More and more schools are using mobile learning devices to help boost student engagement and achievement, and a new monograph from the Consortium for School Networking (CoSN) examines some of the best practices in mobile devices from schools across the nation.
“Small Size, Big Potential: Mobile Learning Devices in School,” the third and final component from CoSN’s 2011 Compendium, profiles Oregon’s Canby School District, Chicago Public Schools, Katy Independent School District in Texas, Minnesota’s Osseo School District, and Ohio’s St. Mary’s City Schools.
The school districts share their experiences with one-to-one computing implementations, launching “bring your own device” programs, and overcoming obstacles such as budget constraints.
“From smart phones to tablets, mobile devices are changing the traditional methods of K-12 teaching and learning, offering schools advanced, affordable solutions toward creating a more collaborative, engaging and personalized learning environment,” said Lucy Gray, project director of CoSN’s Leadership for Mobile Learning Initiative and author of the monograph. “Schools embracing these technologies are helping to shape 21st century classrooms and are paving the way for other districts by documenting their best practices and maintaining an open dialogue on how to implement robust, successful mobile learning programs.”
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Educators and students have a number of options when it comes to mobile learning devices, including laptops, netbooks, tablets, eReaders, and smart phones. According to the monograph, laptops and netbooks maintain a large presence in one-to-one computing programs, but many schools are opting to use smart phones or tablets when they launch new mobile pilots.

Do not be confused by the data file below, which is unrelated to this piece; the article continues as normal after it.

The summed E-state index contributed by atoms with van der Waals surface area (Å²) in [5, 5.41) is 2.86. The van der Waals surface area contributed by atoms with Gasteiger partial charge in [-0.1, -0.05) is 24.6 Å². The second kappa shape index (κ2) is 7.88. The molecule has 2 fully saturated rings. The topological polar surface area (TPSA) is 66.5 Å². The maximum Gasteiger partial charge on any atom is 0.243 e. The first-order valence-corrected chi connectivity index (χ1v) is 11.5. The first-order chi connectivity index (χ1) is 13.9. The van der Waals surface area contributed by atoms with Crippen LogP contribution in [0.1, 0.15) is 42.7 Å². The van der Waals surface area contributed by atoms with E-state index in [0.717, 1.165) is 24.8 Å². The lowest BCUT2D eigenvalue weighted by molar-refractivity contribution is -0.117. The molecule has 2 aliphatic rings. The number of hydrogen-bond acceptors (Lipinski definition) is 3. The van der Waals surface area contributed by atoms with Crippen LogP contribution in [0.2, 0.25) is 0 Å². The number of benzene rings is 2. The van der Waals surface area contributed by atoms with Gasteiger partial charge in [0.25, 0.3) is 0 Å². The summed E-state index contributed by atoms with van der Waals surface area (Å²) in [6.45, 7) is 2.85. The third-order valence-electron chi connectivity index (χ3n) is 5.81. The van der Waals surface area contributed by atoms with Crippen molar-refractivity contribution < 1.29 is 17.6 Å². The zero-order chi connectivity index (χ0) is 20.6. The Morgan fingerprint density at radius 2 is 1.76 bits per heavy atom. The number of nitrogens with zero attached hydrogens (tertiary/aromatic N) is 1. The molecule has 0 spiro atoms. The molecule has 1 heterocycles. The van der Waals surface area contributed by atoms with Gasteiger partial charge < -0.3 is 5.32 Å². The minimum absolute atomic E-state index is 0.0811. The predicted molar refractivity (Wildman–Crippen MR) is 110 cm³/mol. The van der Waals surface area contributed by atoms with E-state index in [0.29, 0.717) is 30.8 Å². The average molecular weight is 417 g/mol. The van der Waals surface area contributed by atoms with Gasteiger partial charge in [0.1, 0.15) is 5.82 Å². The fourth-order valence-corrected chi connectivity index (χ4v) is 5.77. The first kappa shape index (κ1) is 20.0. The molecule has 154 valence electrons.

“Bring your own device” (BYOD) pilots also are gaining steam, with more schools realizing the benefits to be had when students bring their own technology tools–especially in tough budget times.
Online resources and digital textbooks and tools also are on the rise, buoyed in part by the rise of the Common Core State Standards and publishers that are producing mobile apps and other digital tools.
But while mobile learning devices and their use and promise in classrooms continue to increase, the monograph notes that there are a handful of challenges facing schools and districts, including:
- Budgets, especially budgeting for school-provided mobile devices;
- eRate eligibility and broadband access;
- Device management; and
- Narrowing down appropriate and most useful apps for mobile devices.
“The more district leaders have an opportunity to learn from each other’s best practices, the more they can bring to scale what is working to ensure our students thrive and graduate from school college and career ready,” said CoSN CEO Keith Krueger. Krueger added that CoSN hopes the monograph will help other districts learn how they might successfully and seamlessly integrate mobile learning into classroom instruction.
The monograph includes 10 tips for launching and sustaining a successful mobile learning initiative:
- Start with a thorough understanding of your school’s culture.
- Create a strategic, multi-year district plan for mobile learning.
- Conduct a total cost of ownership analysis and have a plan to sustain the initiative.
- Begin with a pilot and then expand.
- Re-evaluate acceptable use policies in light of mobile devices.